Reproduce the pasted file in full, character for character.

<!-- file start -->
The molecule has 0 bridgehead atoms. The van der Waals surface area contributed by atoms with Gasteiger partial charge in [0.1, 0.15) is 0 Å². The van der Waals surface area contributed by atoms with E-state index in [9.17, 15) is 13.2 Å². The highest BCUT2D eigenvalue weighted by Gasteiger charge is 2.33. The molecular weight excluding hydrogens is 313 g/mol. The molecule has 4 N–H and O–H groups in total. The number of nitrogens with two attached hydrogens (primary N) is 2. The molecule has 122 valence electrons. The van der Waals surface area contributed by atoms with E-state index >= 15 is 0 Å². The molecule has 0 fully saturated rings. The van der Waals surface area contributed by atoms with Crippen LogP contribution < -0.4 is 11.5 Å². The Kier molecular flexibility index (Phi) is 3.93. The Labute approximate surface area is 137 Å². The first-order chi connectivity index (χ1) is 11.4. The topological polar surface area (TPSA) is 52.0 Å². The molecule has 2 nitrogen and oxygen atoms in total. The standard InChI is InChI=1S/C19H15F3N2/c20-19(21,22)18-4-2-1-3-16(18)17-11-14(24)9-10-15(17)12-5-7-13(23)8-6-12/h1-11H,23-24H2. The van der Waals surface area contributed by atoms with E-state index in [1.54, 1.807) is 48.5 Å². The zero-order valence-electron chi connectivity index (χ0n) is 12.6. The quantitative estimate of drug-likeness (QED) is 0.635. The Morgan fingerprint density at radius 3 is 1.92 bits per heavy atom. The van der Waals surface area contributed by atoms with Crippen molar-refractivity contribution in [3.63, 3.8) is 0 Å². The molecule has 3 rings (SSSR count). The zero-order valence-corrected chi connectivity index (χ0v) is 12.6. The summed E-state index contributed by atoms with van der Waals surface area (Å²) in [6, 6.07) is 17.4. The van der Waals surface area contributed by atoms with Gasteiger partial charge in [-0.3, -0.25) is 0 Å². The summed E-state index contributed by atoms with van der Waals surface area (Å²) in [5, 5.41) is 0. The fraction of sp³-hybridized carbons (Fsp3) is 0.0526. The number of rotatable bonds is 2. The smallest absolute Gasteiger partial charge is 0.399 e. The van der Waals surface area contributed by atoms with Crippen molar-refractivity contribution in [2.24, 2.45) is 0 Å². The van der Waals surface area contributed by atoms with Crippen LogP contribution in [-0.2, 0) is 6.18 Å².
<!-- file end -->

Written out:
The molecule has 0 bridgehead atoms. The van der Waals surface area contributed by atoms with Gasteiger partial charge in [0.1, 0.15) is 0 Å². The van der Waals surface area contributed by atoms with E-state index in [9.17, 15) is 13.2 Å². The highest BCUT2D eigenvalue weighted by Gasteiger charge is 2.33. The molecular weight excluding hydrogens is 313 g/mol. The molecule has 4 N–H and O–H groups in total. The number of nitrogens with two attached hydrogens (primary N) is 2. The molecule has 122 valence electrons. The van der Waals surface area contributed by atoms with E-state index >= 15 is 0 Å². The molecule has 0 fully saturated rings. The van der Waals surface area contributed by atoms with Crippen LogP contribution < -0.4 is 11.5 Å². The Kier molecular flexibility index (Phi) is 3.93. The Labute approximate surface area is 137 Å². The first-order chi connectivity index (χ1) is 11.4. The topological polar surface area (TPSA) is 52.0 Å². The molecule has 2 nitrogen and oxygen atoms in total. The standard InChI is InChI=1S/C19H15F3N2/c20-19(21,22)18-4-2-1-3-16(18)17-11-14(24)9-10-15(17)12-5-7-13(23)8-6-12/h1-11H,23-24H2. The van der Waals surface area contributed by atoms with E-state index in [1.54, 1.807) is 48.5 Å². The zero-order valence-electron chi connectivity index (χ0n) is 12.6. The quantitative estimate of drug-likeness (QED) is 0.635. The Morgan fingerprint density at radius 3 is 1.92 bits per heavy atom. The van der Waals surface area contributed by atoms with Crippen molar-refractivity contribution in [3.63, 3.8) is 0 Å². The molecule has 3 rings (SSSR count). The zero-order valence-corrected chi connectivity index (χ0v) is 12.6. The summed E-state index contributed by atoms with van der Waals surface area (Å²) in [6, 6.07) is 17.4. The van der Waals surface area contributed by atoms with Gasteiger partial charge in [-0.3, -0.25) is 0 Å². The summed E-state index contributed by atoms with van der Waals surface area (Å²) in [5, 5.41) is 0. The fraction of sp³-hybridized carbons (Fsp3) is 0.0526. The number of rotatable bonds is 2. The smallest absolute Gasteiger partial charge is 0.399 e. The van der Waals surface area contributed by atoms with Crippen molar-refractivity contribution in [2.24, 2.45) is 0 Å². The van der Waals surface area contributed by atoms with Crippen LogP contribution in [-0.2, 0) is 6.18 Å².